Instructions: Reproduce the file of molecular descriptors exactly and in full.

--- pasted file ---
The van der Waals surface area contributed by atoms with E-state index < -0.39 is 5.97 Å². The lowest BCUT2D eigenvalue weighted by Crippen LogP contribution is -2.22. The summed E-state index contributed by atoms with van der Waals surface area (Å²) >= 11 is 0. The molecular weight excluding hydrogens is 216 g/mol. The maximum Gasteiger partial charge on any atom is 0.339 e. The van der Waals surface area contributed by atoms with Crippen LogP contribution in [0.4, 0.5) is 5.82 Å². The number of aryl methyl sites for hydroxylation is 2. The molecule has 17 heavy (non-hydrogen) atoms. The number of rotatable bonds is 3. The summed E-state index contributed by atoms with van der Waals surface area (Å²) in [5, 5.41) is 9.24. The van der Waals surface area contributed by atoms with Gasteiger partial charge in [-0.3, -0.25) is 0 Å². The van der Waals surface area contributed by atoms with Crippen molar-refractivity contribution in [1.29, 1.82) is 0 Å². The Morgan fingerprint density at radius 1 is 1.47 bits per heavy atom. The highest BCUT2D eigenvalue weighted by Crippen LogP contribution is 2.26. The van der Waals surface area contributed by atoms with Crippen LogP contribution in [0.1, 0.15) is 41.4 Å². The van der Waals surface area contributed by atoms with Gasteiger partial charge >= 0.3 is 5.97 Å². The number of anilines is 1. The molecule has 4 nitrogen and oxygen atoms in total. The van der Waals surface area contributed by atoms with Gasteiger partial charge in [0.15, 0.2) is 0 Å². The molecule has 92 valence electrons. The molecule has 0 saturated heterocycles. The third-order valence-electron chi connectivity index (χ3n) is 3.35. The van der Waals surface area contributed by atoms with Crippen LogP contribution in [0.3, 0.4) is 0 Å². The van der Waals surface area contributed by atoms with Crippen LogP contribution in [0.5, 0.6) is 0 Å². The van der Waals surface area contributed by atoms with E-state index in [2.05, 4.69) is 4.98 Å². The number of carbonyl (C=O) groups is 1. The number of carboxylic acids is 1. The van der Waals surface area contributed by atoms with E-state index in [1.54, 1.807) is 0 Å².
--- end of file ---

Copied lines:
The van der Waals surface area contributed by atoms with E-state index < -0.39 is 5.97 Å². The lowest BCUT2D eigenvalue weighted by Crippen LogP contribution is -2.22. The summed E-state index contributed by atoms with van der Waals surface area (Å²) >= 11 is 0. The molecular weight excluding hydrogens is 216 g/mol. The maximum Gasteiger partial charge on any atom is 0.339 e. The van der Waals surface area contributed by atoms with Crippen LogP contribution in [0.4, 0.5) is 5.82 Å². The number of aryl methyl sites for hydroxylation is 2. The molecule has 17 heavy (non-hydrogen) atoms. The number of rotatable bonds is 3. The summed E-state index contributed by atoms with van der Waals surface area (Å²) in [5, 5.41) is 9.24. The van der Waals surface area contributed by atoms with Gasteiger partial charge in [-0.3, -0.25) is 0 Å². The van der Waals surface area contributed by atoms with Crippen molar-refractivity contribution in [1.29, 1.82) is 0 Å². The Morgan fingerprint density at radius 1 is 1.47 bits per heavy atom. The highest BCUT2D eigenvalue weighted by Crippen LogP contribution is 2.26. The van der Waals surface area contributed by atoms with Crippen LogP contribution in [0.1, 0.15) is 41.4 Å². The van der Waals surface area contributed by atoms with Gasteiger partial charge >= 0.3 is 5.97 Å². The number of anilines is 1. The molecule has 4 nitrogen and oxygen atoms in total. The van der Waals surface area contributed by atoms with Gasteiger partial charge in [0.15, 0.2) is 0 Å². The molecule has 92 valence electrons. The molecule has 0 saturated heterocycles. The third-order valence-electron chi connectivity index (χ3n) is 3.35. The van der Waals surface area contributed by atoms with Crippen LogP contribution in [0.3, 0.4) is 0 Å². The van der Waals surface area contributed by atoms with Crippen LogP contribution in [0.5, 0.6) is 0 Å². The van der Waals surface area contributed by atoms with E-state index in [2.05, 4.69) is 4.98 Å². The number of carbonyl (C=O) groups is 1. The number of carboxylic acids is 1. The van der Waals surface area contributed by atoms with E-state index in [1.54, 1.807) is 0 Å².